Close to 40% of all fossil fuel burned by industry is consumed in steam production. Simple steps can have a large operational impact on the cost of fuel, water, treatment, and labor.
Here are four strategies for improving boiler operating efficiency to ensure cost saved.
Clean boiler heat exchange surfaces allow for maximum heat transfer from the burning fuel to the boiler water. Feedwater quality is critical to prevent deposit formation within the boiler and maintain peak efficiency. Water-side deposits will insulate heat exchange surfaces and sharply increase fuel consumption. Regular monitoring of water chemistry and critical operating parameters (i.e. stack, tube, or coil temperatures) is recommended to provide early indication of fouling. Visual inspections of the water-side of a boiler should also be performed to ensure the effectiveness of the current treatment program.
The production of steam in a boiler leaves behind dissolved and suspended solids in the water. These solids accumulate with continued steam production necessitating regular blowdown of boiler water. The boiler water that is removed during blowdown has been chemically treated and heated to operating temperature. As a result, excessive boiler blowdown increases the treatment, fuel and water costs. Too little boiler blowdown can cause carry over of boiler water in steam also resulting in excess fuel and chemical consumption. The installation of an automated blowdown control system allows for active monitoring of the boiler conductivity and optimizes the volume of blowdown based on fluctuating steam loads. A well designed automated blowdown system will lead to increased boiler efficiencies and promote improved steam quality.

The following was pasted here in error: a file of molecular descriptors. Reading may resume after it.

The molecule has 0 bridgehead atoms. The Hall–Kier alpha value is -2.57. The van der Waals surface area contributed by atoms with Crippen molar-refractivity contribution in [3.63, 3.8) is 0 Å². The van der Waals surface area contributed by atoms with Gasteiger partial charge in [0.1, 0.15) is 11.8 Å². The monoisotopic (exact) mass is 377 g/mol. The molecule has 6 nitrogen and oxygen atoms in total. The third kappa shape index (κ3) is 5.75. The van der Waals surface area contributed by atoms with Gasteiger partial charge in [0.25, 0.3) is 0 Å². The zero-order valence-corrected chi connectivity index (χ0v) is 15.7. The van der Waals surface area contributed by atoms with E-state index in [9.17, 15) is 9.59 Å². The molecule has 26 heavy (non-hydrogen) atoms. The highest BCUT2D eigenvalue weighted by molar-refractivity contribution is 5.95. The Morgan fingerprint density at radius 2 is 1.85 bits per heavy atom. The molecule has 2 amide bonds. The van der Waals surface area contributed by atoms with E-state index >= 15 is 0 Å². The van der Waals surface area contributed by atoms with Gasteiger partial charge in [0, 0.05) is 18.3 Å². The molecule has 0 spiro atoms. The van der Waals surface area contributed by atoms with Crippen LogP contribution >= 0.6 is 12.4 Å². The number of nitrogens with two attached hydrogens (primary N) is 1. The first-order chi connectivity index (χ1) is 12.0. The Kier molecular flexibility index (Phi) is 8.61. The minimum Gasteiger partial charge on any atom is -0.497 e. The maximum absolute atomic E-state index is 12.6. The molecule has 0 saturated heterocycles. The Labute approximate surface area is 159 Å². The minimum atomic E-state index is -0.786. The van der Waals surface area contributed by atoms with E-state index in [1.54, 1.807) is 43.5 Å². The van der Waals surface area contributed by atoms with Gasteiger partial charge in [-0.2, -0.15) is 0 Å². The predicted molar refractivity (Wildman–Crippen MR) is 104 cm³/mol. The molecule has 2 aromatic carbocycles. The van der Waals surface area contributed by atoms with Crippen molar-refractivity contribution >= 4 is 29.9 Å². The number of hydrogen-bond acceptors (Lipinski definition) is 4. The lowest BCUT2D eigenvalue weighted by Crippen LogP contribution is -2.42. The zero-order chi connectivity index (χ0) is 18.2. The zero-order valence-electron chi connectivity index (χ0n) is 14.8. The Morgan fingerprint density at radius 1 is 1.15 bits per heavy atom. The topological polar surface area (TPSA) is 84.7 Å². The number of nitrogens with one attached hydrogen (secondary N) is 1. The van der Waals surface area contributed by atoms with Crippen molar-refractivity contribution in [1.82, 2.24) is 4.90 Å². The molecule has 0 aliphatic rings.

Returning high temperature condensate will reduce the cold water make up rates and save on water, energy, and treatment costs. Since condensate typically contains low levels of dissolved solids, it will also reduce the required blowdown rates providing further savings. Maximizing the energy in the condensate that is already being returned is another consideration. Returning pressurized condensate will reduce the flash losses and increase the overall energy savings. Insulation of the return piping will also minimize heat losses to the environment.
Though the installation of meters on a steam system may not directly impact the efficiency of a boiler, the data they collect will allow you to gain insight into the current operating conditions and provide a clearer understanding of the overall cost of steam production.
With the availability of the usage data from metering, opportunities for improved steam plant efficiency can be identified and quantified.
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